Pakistan not invited to Chicago summit: NATO chief Rasmussen
AGENCIES KARACHI NATO SECRETARYGENERAL Anders Fogh Rasmussen has urged Pakistan once again to reopen NATO ground supply routes to Afghanistan, Dawn News reported.
However, Rasmussen also said on Friday that Pakistan had not been invited to the crucial 25th NATO summit to be held in Chicago.
The May 20-21 two-day summit, with over 60 heads of state and governments expected to be in attendance, will be the biggest NATO summit in history.
The NATO chief said Pakistan’s name was not in the list of countries invited to the conference. Moreover, countries including Russia, China and India had also not been invited to the event.
Qatar, Morocco, United Arab Emirates and Jordan are among a few of the countries to be attending the conference.
All eyes will be on Chicago later this month as crucial developments regarding Afghanistan’s future and the role of Nato forces in the region are expected to come out of the conference.
Earlier in April, diplomatic sources had told Dawn that the US hopes Pakistan will reopen supply routes before President Asif Ali Zardari arrives in Chicago to attend the summit. The US would welcome Pakistan’s “potential participation” in the NATO summit, White House deputy national security adviser Ben Rhodes had said.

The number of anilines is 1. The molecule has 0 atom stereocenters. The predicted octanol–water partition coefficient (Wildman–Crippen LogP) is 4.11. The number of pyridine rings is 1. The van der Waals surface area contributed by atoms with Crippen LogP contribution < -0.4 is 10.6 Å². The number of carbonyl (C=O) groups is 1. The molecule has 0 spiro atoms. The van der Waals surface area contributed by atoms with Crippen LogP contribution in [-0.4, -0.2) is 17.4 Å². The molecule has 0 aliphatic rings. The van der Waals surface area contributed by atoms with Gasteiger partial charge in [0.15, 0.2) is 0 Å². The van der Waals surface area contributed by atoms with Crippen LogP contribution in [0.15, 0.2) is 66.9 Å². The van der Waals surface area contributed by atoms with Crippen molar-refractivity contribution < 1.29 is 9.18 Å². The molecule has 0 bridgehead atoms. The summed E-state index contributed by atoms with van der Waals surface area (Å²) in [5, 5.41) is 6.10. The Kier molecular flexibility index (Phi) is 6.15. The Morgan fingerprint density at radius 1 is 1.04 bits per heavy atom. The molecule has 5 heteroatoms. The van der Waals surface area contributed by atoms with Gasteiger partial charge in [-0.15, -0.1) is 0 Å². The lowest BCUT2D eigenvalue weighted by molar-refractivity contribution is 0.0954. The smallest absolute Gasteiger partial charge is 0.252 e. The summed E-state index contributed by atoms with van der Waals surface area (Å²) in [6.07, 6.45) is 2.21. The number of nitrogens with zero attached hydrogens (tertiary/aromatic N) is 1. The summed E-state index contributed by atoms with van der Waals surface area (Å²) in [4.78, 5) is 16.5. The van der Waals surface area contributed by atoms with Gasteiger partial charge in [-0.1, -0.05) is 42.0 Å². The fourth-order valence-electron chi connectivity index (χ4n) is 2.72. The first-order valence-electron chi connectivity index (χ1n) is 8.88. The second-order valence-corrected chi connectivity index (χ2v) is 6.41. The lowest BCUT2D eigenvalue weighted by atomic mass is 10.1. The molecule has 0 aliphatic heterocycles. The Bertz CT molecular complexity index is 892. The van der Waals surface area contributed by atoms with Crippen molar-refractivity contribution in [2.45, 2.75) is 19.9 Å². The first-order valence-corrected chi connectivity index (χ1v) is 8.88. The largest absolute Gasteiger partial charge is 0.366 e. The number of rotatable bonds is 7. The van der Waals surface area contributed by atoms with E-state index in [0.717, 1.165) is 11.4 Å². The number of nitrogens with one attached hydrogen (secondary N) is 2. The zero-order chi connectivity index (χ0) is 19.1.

“And obviously, the United States expects Mr Zardari to reopen the supply routes before the summit as it would be too embarrassing for him to attend a NATO meeting while his forces are blocking NATO supply lines,” said an official dealing directly with the summit.
Meanwhile, in a related development, a top American senator has warned Pakistan that the US would have no other option but to resort to “self-help” if Islamabad does not become more cooperative in the war against terrorism.
Such a warning, ahead of the Chicago summit later this month which is expected to take crucial discussions related to Afghanistan, came from none other than Senator John Kerry, Chairman of the powerful Senate Foreign Relations Committee and architect of the Kerry-Lugar-Berman Bill that allotted $ 7.5 billion to Pakistan for five years.
“I personally think it is simply unacceptable to have a zone of immunity for acts of war against armed forces and against the collective community that has tried to accomplish what it has tried to accomplish,” Kerry said in his remarks at a Congressional hearing convened by him on the upcoming NATO Summit in Chicago.
“That means Pakistan has to become more assertive and more cooperative, and we may have to resort to other kinds of self-help, depending on what they decide to do,” said Kerry, who in the Obama Administration is considered to be the best friend of Pakistan. Several times in the past three years, Kerry has flown to Pakistan to troubleshoot when all other means have failed, be it the Raymond Davis Case or the helicopter that got damaged in the Osama bin Laden raid at Abbottabad a year ago.
Such a remarks coming from Kerry is reflective of the changing mood in the US.